Design 101: Pleaching

(Read Previous Design 101 here)

Pleaching is the method of training multiple trees into a single horizontal plane, or one continuous line. It is often used to create allees or hedges. More frequently seen in European garden design, the training takes dedication to clipping and time to mature. Most often the branches are clipped to expose the trunks. 

A classic example of pleached trees. 
Image from Jinny Bloom
Hornbeams pleached across an allee of trees.

Image n.mccullough

 These are European Hornbeams pleached into an Allee.

Image n.mccullough
Trees that work well for pleaching include;  Hornbeams, Linden/Lime, and Pear. My personal favorite to use are Hornbeams, but I am also experimenting using Buckthorns in my back yard. When planting you should look to 3-4 feet spacing between each tree. 

Here you can see a more natural landscape with a line of pleached trees. 
Image from here.
Image n.mccullough
From this photo you can really see the structure of the branches creating the unified green wall. This very tall allee of pleached trees is at Arley Hall in England.
Image from here.

I could post 20 more photos of different gardens using pleached trees, but I am going to stop myself from going over board since I think you now understand the technique. Keep your eyes out, I think you will be noticing a lot more pleached trees.

5 thoughts on “Design 101: Pleaching

  1. Hi there, LOVE THIS IDEA! I live in Highlands Ranch, CO and have just recently finished building planting beds made of manufactured bricks. The beds are deep and about 10 feet long and 3 feet wide, and create and enclosed square space. I would love to use this idea but am not sure which tree to use. And which will survive the winter. I want to come up with a plan. Boxwood and the base. Trees to block the view of surrounding yards. Mostly, I want to create a intimate private space.

    • Mary,
      I love pleached trees and my go-to plant is the Upright European Hornbeam -Carpinus betulus ‘Frans Fontaine’ It stays very tight and is very dense…. Awesome tree and is hardy to zone 4

  2. I’ve been rather obsessed with espalier and pleached trees as of late and the other day I though of a perfect place to do an alley of pleached trees. In the search for appropriate trees, I’ve found that in England where it is much more common, there are many nurseries that sell trees specifically for this purpose (pre-pleached, as it were), but have had no luck finding anything on this side of the pond. My rough estimate is that I will need 8 or 10 trees, so obviously I need to keep the cost down a bit and I was thinking a larger bare root tree might be the most economical (and easiest) option. Do you know of any sources I might consult to find that? I’m particularly interested in the hornbeams you recommend, Carpinus betulus ‘Frans Fontaine’. Thanks in advance. Love the blog, by the way.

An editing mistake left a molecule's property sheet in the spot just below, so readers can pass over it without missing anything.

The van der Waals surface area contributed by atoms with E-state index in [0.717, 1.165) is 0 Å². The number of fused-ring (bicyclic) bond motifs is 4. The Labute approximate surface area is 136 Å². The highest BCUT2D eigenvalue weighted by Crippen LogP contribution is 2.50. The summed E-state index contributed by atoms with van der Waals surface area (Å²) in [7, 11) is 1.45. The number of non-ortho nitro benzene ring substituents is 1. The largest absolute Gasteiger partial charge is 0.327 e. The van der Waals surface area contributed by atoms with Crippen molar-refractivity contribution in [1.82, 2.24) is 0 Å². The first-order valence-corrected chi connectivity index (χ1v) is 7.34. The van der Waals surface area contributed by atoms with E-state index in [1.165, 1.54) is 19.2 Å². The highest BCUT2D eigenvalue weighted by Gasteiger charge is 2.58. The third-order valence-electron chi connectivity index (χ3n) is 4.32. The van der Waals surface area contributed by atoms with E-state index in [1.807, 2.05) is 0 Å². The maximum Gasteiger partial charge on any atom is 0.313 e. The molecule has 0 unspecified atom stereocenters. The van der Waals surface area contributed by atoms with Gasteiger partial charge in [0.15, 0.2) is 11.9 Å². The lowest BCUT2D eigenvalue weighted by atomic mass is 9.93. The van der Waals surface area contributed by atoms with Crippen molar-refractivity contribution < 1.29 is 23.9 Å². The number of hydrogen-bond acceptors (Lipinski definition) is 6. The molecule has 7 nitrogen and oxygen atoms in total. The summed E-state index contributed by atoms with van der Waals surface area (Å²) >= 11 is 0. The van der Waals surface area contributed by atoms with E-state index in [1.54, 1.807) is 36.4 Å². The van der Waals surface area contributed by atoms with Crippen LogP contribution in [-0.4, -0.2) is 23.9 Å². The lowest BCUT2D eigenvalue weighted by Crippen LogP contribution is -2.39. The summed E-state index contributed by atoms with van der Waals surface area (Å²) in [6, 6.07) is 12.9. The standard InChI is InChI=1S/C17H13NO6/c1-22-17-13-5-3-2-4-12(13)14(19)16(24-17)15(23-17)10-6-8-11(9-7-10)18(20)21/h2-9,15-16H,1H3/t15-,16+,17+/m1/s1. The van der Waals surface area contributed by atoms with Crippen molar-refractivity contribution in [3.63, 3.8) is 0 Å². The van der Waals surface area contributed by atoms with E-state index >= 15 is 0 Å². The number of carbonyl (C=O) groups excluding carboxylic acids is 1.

• Erin,

      Thank you so much for following! It is so easy to be obsessed when it looks so cool…. So I have had great success buying form Heritage Seedling, Inc. ( from Salem Oregon. The quality is amazing and the selection is extensive. They have a number of Carpinus to choose from in various sizes.

      From all my travels in England the Carpinus and Fagus were the two most common used the pleaching…. and from a lot of interacting with the gardeners most of the hedges were planted from young plants- be it bare root or saplings. The insta-hedge is a fairly recent thing in England (15-20 years).

      Thanks again

  3. I’ve been trying this myself, but I have serious doubts about whether I’m doing it right. Is there anyone in central Ohio who has experience with getting this to work?

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